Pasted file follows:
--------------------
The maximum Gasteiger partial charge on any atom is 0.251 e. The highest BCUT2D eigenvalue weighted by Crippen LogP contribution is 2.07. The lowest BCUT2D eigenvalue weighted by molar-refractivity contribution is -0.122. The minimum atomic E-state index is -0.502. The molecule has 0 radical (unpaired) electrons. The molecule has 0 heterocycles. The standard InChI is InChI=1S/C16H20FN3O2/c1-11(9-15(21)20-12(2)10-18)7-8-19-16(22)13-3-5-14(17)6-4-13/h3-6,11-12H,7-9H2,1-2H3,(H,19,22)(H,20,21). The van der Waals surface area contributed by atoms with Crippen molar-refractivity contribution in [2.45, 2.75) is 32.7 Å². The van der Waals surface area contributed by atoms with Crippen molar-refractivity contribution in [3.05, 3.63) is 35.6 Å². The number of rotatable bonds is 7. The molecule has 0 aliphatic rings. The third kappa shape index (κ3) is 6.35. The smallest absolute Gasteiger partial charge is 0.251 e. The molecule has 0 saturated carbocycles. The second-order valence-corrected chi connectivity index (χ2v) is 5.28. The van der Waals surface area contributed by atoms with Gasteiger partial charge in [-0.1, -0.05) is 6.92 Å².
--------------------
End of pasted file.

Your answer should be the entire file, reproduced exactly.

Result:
The maximum Gasteiger partial charge on any atom is 0.251 e. The highest BCUT2D eigenvalue weighted by Crippen LogP contribution is 2.07. The lowest BCUT2D eigenvalue weighted by molar-refractivity contribution is -0.122. The minimum atomic E-state index is -0.502. The molecule has 0 radical (unpaired) electrons. The molecule has 0 heterocycles. The standard InChI is InChI=1S/C16H20FN3O2/c1-11(9-15(21)20-12(2)10-18)7-8-19-16(22)13-3-5-14(17)6-4-13/h3-6,11-12H,7-9H2,1-2H3,(H,19,22)(H,20,21). The van der Waals surface area contributed by atoms with Crippen molar-refractivity contribution in [2.45, 2.75) is 32.7 Å². The van der Waals surface area contributed by atoms with Crippen molar-refractivity contribution in [3.05, 3.63) is 35.6 Å². The number of rotatable bonds is 7. The molecule has 0 aliphatic rings. The third kappa shape index (κ3) is 6.35. The smallest absolute Gasteiger partial charge is 0.251 e. The molecule has 0 saturated carbocycles. The second-order valence-corrected chi connectivity index (χ2v) is 5.28. The van der Waals surface area contributed by atoms with Gasteiger partial charge in [-0.1, -0.05) is 6.92 Å².